I am currently reading a fascinating book: Colonel Barker’s Monstrous Regiment. The much used title refers to a 16th century work by John Knox called “The First Blast of the Trumpet Against the Monstrous Regiment of Women“. The work was a blast against female rule – sovereigns – and has been borrowed for a number of things. The reference in the book I am reading is to those women who have masqueraded as men.

You may be asking “why is this book so fascinating?”. Well, I’m glad you asked me that. The reason it is so very fascinating is that this practice was widespread across the continents until relatively recently – certainly within the last 100 years. I’m not talking here about male impersonators, I mean women who live their lives as men – take a male name, in some cases get married and “father” children, people who shock their neighbours when the truth is discovered. The fact that even so recently as the 1920s/1930s this went on really goes to show that we’re not so far along as we think. It really took two world wars to even begin to allow women to take their rightful places in society.

“Colonel Barker” had never served as a man, but had been in the women’s military service during the Great War. What this meant was that he could talk to military men on their level. He came across as a true gentleman, who gained the trust and respect of other men. Looking at pictures of the Colonel, he looked like a matinee idol – a slightly effeminate man. It’s fairly easy to see how s/he could have passed.

Tales like this give one pause for thought. What is a man, exactly? Or a woman? Because men have masqueraded as women too for a variety of reasons. There is a saying that “clothes make the man“, but is that all it is? If I look like a man, walk like a man, talk like a man, I am a man? I’m not talking about physicality (though many of these women said they had gained a wound or an STD during the war and so were unable to “perform”) since nobody can check that except in very particular circumstances. Maybe we cannot imagine that anyone would want to fool us and so we don’t see what is there.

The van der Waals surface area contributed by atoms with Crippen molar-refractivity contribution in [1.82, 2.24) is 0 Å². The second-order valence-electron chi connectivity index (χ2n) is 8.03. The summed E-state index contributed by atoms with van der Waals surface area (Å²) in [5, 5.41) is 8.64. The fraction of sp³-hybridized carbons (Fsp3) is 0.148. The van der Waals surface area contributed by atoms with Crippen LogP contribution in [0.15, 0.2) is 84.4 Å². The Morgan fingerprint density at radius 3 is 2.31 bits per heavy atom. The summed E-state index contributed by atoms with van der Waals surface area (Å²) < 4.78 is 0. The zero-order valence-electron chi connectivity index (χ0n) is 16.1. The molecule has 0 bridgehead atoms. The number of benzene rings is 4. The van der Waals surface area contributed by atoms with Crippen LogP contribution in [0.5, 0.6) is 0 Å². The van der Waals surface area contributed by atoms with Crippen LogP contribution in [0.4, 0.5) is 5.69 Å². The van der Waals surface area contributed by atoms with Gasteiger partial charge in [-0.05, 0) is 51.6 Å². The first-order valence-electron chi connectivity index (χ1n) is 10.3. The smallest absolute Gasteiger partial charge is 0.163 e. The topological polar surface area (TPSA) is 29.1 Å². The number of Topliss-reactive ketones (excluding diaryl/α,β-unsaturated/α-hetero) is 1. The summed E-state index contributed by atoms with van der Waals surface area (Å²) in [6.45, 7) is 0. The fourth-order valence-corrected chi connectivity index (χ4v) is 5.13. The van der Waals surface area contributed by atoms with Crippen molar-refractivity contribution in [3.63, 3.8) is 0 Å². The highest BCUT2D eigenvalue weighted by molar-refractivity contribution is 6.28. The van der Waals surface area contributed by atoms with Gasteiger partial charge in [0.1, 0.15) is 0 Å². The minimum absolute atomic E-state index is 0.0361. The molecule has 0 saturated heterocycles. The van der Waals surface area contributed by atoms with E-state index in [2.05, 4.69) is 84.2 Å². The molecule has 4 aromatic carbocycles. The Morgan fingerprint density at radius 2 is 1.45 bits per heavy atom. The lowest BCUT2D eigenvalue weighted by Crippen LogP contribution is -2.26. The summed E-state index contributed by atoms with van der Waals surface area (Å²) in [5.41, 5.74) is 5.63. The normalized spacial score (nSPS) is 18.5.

The bravery of these women and men, or the sheer gall, take your pick is mind blowing. This isn’t dressing up for a party or a dare or a play, this is changing their whole lives. That this was seen to be their only option speaks volumes about our civilised world. That it is little changed from that of the Ancient Greeks or the Norse seems all too obvious.


Posted on 12 March, 2007, in Books, Generalities. Bookmark the permalink. 8 Comments.

  1. are “man” and “woman” defined socially? I suppose you’ve got to allow for biology, but then you have people who adamantly believe that they are in the wrong body.

    What makes me who I am? Is it society, my upbringing, my genes, my personality? A good mix, I reckon.

    I’m doing “identity” (more in regard to culture than gender) at uni at the moment- it makes your mind boggle…

  2. Exactly – if all you have to go on is an outward appearance and an attitude to go on, what makes one person a Man and another a Woman?

  3. What are you guys talking about? 😛

    Everybody knows men can have moustaches and women cannot. 😛

  4. If you’d seen some of the women round my way……. 😆

  5. I sent you the theme. Check it out and let me know if it works for you

  6. Thanks Hari – I’ll let you know.

  7. I suppose the people in your book “slipped up” somewhere- because their story came out and there is a book written about it! They aren’t really men, are they? What do you think?

  8. Some slipped up by committing a crime and being examined. Some were “outed” by people who knew them in both guises. Still others managed to keep the secret until they died – only when they were examined after death did anyone realise the secret.

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